State Department spokesman Sean McCormack denied the story. And in fact, the video does not show Bush interrupting his speech to take any call. Yet the substance of the account rings true and is widely believed, with Olmert happily describing Rice’s humiliation:

"He (Bush) gave an order to the secretary of state, and she did not vote in favor of it--a resolution she cooked up, phrased, organized, and maneuvered for. She was left pretty shamed."

This incident is only the latest indicator of the way in which Israel, in concert with AIPAC and with the active complicity of the majority of the US press, has been controlling US policy in the Middle East.

Here is another piece of evidence from a few years back. On October 3, 2001, I.A.P. News reported that according to Israel Radio (Kol Yisrael) during one of the weekly cabinet meetings an acrimonious dispute erupted between Israeli Prime Minister Ariel Sharon and his foreign Minister Shimon Peres.  Peres warned Sharon that refusing to heed urgent American requests for a cease-fire with the Palestinians would endanger Israeli interests and "turn the US against us.” Forget about it, Sharon angrily instructed: "don't worry about American pressure. We the Jewish people control America."

Will matters change under President Barack Obama? Based on existing statements I very much doubt it. Should he be tempted to go astray, Rahm Emanuel, the enforcer who has both Israeli and US citizenship, is but a few feet away in the West Wing.

Still there is some good news. Space has at last been opened for an honest discussion of this deplorable situation. Together with my colleague at, I have tried to do my part. Of fundamental importance are the incisive columns by Glenn Greenwald published daily at Other important dissident voices have appeared in the venerable left-leaning weekly The Nation and even in The American Conservative.

One commentator who has weighed in is John J. Mearsheimer, a professor of political science at the University of Chicago and coauthor of “The Israel Lobby and U.S. Foreign Policy.” Because Mearsheimer’s is an important voice, I have copied below the gist of a recent column published in The American Conservative.

“. . . The campaign in Gaza is said to have two objectives: 1) to put an end to the rockets and mortars that Palestinians have been firing into southern Israel since it withdrew from Gaza in August 2005; 2) to restore Israel’s deterrent, which was said to be diminished by the Lebanon fiasco, by Israel’s withdrawal from Gaza, and by its inability to halt Iran’s nuclear program.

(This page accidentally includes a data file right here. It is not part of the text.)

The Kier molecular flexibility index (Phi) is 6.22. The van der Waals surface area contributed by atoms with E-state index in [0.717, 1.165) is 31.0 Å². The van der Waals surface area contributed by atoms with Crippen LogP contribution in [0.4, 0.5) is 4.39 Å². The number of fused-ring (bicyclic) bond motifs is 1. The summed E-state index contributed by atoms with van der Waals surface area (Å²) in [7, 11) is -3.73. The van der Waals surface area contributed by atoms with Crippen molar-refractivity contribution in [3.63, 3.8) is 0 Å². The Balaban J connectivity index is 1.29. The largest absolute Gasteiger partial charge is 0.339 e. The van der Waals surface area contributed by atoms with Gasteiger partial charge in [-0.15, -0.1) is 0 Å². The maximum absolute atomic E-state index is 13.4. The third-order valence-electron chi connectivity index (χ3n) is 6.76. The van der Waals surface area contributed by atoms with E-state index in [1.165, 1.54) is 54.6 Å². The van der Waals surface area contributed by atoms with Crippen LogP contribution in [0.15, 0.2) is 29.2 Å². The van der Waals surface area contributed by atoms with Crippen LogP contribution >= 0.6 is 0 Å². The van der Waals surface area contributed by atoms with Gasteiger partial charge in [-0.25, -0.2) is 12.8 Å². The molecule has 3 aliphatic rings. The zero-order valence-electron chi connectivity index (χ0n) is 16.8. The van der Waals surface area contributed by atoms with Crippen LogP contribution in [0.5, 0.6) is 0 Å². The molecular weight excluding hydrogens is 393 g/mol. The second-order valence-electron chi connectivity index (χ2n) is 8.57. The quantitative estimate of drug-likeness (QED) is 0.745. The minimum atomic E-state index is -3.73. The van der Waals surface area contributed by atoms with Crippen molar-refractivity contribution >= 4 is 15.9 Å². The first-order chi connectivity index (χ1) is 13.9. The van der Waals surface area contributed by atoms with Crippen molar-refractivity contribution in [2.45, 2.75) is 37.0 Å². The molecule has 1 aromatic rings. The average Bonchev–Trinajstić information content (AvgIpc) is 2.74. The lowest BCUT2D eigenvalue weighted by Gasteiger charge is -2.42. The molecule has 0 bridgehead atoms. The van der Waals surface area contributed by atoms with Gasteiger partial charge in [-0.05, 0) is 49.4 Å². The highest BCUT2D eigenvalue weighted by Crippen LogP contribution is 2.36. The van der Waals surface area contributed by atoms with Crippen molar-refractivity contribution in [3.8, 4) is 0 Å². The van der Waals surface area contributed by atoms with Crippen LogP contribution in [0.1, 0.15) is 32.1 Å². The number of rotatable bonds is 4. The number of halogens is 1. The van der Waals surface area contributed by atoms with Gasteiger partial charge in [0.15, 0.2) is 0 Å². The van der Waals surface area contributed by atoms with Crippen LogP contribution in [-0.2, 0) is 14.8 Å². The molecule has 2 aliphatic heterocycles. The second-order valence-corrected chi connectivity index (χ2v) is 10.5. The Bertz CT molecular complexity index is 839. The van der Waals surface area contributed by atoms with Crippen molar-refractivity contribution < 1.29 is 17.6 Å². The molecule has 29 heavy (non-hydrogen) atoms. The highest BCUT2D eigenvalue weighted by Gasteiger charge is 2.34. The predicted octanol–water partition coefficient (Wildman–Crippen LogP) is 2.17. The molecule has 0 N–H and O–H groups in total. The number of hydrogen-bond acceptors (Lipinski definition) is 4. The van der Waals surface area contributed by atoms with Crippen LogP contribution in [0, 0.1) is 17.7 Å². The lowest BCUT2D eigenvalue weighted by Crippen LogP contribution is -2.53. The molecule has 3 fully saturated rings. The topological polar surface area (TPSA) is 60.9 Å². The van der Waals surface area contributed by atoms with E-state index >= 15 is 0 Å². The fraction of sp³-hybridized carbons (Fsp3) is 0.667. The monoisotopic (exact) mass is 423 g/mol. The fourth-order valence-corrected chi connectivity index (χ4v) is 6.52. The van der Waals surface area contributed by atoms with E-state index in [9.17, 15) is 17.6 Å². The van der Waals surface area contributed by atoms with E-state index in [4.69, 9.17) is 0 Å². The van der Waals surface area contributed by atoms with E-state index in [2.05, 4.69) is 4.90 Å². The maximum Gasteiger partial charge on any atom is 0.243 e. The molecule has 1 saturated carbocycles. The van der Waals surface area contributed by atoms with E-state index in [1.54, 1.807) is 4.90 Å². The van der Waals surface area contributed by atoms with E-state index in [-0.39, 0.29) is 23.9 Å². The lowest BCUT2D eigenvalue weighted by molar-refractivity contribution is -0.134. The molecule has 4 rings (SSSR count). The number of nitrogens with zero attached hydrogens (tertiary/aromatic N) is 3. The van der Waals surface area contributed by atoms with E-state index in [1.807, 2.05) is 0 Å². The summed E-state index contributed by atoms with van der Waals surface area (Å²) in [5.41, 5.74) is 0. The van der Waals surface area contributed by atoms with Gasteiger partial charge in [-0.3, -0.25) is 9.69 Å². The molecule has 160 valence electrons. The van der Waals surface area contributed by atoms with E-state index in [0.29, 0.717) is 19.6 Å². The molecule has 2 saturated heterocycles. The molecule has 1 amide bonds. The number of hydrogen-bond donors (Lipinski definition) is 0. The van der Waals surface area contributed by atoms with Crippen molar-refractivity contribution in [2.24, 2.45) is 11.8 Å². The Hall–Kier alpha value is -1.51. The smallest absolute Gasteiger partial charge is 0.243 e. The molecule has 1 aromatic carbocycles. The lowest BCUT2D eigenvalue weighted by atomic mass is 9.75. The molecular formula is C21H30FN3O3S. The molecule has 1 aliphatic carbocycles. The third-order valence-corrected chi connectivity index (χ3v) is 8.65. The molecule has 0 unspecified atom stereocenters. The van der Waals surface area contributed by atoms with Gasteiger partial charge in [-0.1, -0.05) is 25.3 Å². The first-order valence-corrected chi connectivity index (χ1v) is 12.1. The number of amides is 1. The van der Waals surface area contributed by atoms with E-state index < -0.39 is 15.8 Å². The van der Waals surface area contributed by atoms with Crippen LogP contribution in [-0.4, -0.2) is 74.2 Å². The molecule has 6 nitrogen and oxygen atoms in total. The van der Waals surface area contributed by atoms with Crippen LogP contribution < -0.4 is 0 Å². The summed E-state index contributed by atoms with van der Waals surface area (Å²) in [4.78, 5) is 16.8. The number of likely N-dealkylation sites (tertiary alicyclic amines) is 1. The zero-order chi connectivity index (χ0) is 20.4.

“But these are not the real goals of Operation Cast Lead. The actual purpose is connected to Israel’s long-term vision of how it intends to live with millions of Palestinians in its midst. . . .

Specifically, Israel’s leaders remain determined to control all of what used to be known as Mandate Palestine, which includes Gaza and the West Bank. The Palestinians would have limited autonomy in a handful of disconnected and economically crippled enclaves, one of which is Gaza. Israel would control the borders around them, movement between them, the air above and the water below them.

“The key to achieving this [goal] is to inflict massive pain on the Palestinians so that they come to accept the fact that they are a defeated people and that Israel will be largely responsible for controlling their future. This strategy, which was first articulated by Ze’ev Jabotinsky in the 1920s and has heavily influenced Israeli policy since 1948, is commonly referred to as the “Iron Wall.” [Jabotinsky, the sinister prophet of what has been happening, will be the subject of a future posting. --WRD]

“What has been happening in Gaza is fully consistent with this strategy.

“Let’s begin with Israel’s decision to withdraw from Gaza in 2005. The conventional wisdom is that Israel was serious about making peace with the Palestinians and that its leaders hoped the exit from Gaza would be a major step toward creating a viable Palestinian state. . . .